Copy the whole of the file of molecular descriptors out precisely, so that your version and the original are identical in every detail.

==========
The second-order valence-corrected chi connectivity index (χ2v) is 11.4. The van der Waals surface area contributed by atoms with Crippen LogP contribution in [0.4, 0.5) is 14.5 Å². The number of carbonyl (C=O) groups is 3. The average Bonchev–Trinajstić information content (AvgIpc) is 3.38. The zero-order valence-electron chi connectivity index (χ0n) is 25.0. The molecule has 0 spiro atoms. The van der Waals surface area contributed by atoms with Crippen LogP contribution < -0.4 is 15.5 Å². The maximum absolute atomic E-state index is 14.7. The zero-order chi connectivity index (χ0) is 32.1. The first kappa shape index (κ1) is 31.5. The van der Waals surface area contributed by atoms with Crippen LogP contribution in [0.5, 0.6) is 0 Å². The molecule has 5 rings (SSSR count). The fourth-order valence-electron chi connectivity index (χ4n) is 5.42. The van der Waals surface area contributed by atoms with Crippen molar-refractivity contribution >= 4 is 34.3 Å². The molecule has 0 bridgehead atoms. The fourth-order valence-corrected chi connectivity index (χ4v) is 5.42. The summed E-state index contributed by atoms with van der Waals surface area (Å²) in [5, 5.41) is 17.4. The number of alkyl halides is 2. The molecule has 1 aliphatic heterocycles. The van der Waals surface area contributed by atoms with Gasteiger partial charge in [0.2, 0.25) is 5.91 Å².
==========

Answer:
The second-order valence-corrected chi connectivity index (χ2v) is 11.4. The van der Waals surface area contributed by atoms with Crippen LogP contribution in [0.4, 0.5) is 14.5 Å². The number of carbonyl (C=O) groups is 3. The average Bonchev–Trinajstić information content (AvgIpc) is 3.38. The zero-order valence-electron chi connectivity index (χ0n) is 25.0. The molecule has 0 spiro atoms. The van der Waals surface area contributed by atoms with Crippen LogP contribution < -0.4 is 15.5 Å². The maximum absolute atomic E-state index is 14.7. The zero-order chi connectivity index (χ0) is 32.1. The first kappa shape index (κ1) is 31.5. The van der Waals surface area contributed by atoms with Crippen LogP contribution in [0.5, 0.6) is 0 Å². The molecule has 5 rings (SSSR count). The fourth-order valence-electron chi connectivity index (χ4n) is 5.42. The van der Waals surface area contributed by atoms with Crippen molar-refractivity contribution >= 4 is 34.3 Å². The molecule has 0 bridgehead atoms. The fourth-order valence-corrected chi connectivity index (χ4v) is 5.42. The summed E-state index contributed by atoms with van der Waals surface area (Å²) in [5, 5.41) is 17.4. The number of alkyl halides is 2. The molecule has 1 aliphatic heterocycles. The van der Waals surface area contributed by atoms with Gasteiger partial charge in [0.2, 0.25) is 5.91 Å².